or grinding your teeth, is one of those quiet health disorders which
doesn't hurt, is completely invisible, and doesn't require hospital
care. Often, afflicted individuals do not even realise they do it.
Initially, the condition may even be more disturbing to their partners.
Most bruxers are night time teeth grinders. The grinding noises can
keep lightly sleeping roommates awake. Eventually, however, it is
the bruxer who is left with the long-term effects of nightly grinding.
Bruxing can cause bone loss and loosening of the teeth. Typically,
people who brux also have a greater incidence of gum disease.
In addition to the sounds of night time grinding, other signals
of bruxing include:
jaw muscles upon awakening and the morning
'locking' of the jaw and a tendency to bite the cheeks, lips,
tenderness of the jaw muscles of the jaw joints
muscles which are larger, or more developed, on one sided than
or chipped teeth or fillings
which have notches or indentations at the gum line
recession and sensitive teeth
which seem shortened or worn down
Why Do People Brux?
Bruxing has been around for a long time. Many skulls of cavemen
exhibit short, flat teeth. Some ground their teeth away altogether!
This was due to a combination of diet, poor hygiene, and bruxing.
Over the years, our diet and hygiene have improved. Bruxing, however,
has not. It is estimated that over 50% of the population are night
time grinders. Men, women, and children are all equally afflicted.
Bruxing is thought to result from a combination
of emotional tension and a bad to bite. Clinching the teeth is associated
with anger in both humans and animals. People learn to suppress
their emotions by keeping their teeth together. This can become
an unconscious habit. You may learn to keep your teeth together
all the time as a response to tension without realising you're doing
'Lips Together, Teeth Apart'
Many people do not know that most of the time,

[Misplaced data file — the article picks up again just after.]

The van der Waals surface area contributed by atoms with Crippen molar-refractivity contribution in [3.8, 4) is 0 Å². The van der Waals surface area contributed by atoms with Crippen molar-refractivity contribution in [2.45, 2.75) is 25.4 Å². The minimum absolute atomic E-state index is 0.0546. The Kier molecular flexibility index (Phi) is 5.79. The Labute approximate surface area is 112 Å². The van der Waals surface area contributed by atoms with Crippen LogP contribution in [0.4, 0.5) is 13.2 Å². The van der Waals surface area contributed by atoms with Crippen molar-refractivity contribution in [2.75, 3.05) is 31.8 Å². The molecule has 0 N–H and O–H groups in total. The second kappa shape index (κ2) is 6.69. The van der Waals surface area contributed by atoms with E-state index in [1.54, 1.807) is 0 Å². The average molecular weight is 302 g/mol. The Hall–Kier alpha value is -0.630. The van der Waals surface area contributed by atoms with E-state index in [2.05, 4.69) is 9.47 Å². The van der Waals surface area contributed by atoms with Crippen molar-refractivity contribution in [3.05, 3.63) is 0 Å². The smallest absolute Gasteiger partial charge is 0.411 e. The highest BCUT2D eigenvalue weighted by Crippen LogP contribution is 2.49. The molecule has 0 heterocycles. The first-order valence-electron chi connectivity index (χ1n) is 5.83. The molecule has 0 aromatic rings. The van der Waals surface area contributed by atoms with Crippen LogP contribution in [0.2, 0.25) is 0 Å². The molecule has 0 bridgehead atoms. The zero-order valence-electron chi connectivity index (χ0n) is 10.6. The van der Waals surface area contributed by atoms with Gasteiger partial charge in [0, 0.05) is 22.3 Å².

the upper and lower teeth should not touch. Except when chewing, swallowing,
or talking, the teeth and jaws should be in a rest position. By rest
position we mean 'lips together, teeth apart'.
A Bad Bite
A bad to bite is
another contributing factor to bruxing. If the
teeth do not meet properly, or if one tooth hits before the others,
the chewing muscles will become protective. Rather than bumping
into that tooth each time they close the jaw, the chewing muscles
will manoeuvre around the interference. You wouldn't intentionally
drive your car over a pile of glass in the road - you would swerve
to miss it, then resume your course. Likewise, the chewing muscles
will learn to bring the jaw around the high spot each time the teeth
close. This places extra strain on the muscles and eventually they
become tired and painful.
To reduce the
pain, we do a peculiar thing - we clench harder! Technically this
is called pressure anaesthesia. Babies do this by biting against
a teething ring to decrease the pain of erupting teeth. Or, as adults,
we may press on our temples to decrease the pain of a headache.
When our teeth stay constantly clenched, however, it worsens the
condition. The teeth and jaws become more misaligned, which increases
Bruxing is thus a teeth clenching and grinding habit
which comes from a combination of emotional tension and a bad bite.
To treat it, the dentist must eliminate interferences and correct
the bite so that the chewing muscles can function without undue
strain and tension. Often, a removable device (known as an orthotic,
or 'splint') is fitted over the upper or lower teeth to protect
them from further damage and to temporarily correct the bite.
Relaxation therapy can also be an important aspect
of treatment to explore new ways of coping with stress. Biofeedback
is a particular technique which teaches you to break your clenching
habit and relax the muscles of the face. In some cases, more in-depth
counselling may be in order to discover the sources of stress or
discuss lifestyle changes.
The most dangerous aspect of bruxing is that most
people do not realise they do it! Take time to understand your teeth.